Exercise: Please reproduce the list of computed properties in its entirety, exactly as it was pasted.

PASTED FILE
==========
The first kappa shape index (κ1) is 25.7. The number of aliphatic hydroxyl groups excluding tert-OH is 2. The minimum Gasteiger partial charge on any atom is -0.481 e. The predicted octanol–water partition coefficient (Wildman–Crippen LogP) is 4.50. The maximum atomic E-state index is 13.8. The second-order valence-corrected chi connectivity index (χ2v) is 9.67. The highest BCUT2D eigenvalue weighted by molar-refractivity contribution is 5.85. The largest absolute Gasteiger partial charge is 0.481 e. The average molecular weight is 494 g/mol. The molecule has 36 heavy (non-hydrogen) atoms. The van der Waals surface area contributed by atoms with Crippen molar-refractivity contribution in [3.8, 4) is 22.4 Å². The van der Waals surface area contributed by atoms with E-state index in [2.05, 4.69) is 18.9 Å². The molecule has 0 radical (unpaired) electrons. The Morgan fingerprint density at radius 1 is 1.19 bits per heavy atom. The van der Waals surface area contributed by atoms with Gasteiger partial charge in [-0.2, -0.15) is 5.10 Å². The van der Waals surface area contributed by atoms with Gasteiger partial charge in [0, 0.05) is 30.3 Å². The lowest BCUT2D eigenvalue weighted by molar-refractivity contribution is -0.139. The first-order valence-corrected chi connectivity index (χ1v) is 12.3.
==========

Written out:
The first kappa shape index (κ1) is 25.7. The number of aliphatic hydroxyl groups excluding tert-OH is 2. The minimum Gasteiger partial charge on any atom is -0.481 e. The predicted octanol–water partition coefficient (Wildman–Crippen LogP) is 4.50. The maximum atomic E-state index is 13.8. The second-order valence-corrected chi connectivity index (χ2v) is 9.67. The highest BCUT2D eigenvalue weighted by molar-refractivity contribution is 5.85. The largest absolute Gasteiger partial charge is 0.481 e. The average molecular weight is 494 g/mol. The molecule has 36 heavy (non-hydrogen) atoms. The van der Waals surface area contributed by atoms with Crippen molar-refractivity contribution in [3.8, 4) is 22.4 Å². The van der Waals surface area contributed by atoms with E-state index in [2.05, 4.69) is 18.9 Å². The molecule has 0 radical (unpaired) electrons. The Morgan fingerprint density at radius 1 is 1.19 bits per heavy atom. The van der Waals surface area contributed by atoms with Gasteiger partial charge in [-0.2, -0.15) is 5.10 Å². The van der Waals surface area contributed by atoms with Gasteiger partial charge in [0, 0.05) is 30.3 Å². The lowest BCUT2D eigenvalue weighted by molar-refractivity contribution is -0.139. The first-order valence-corrected chi connectivity index (χ1v) is 12.3.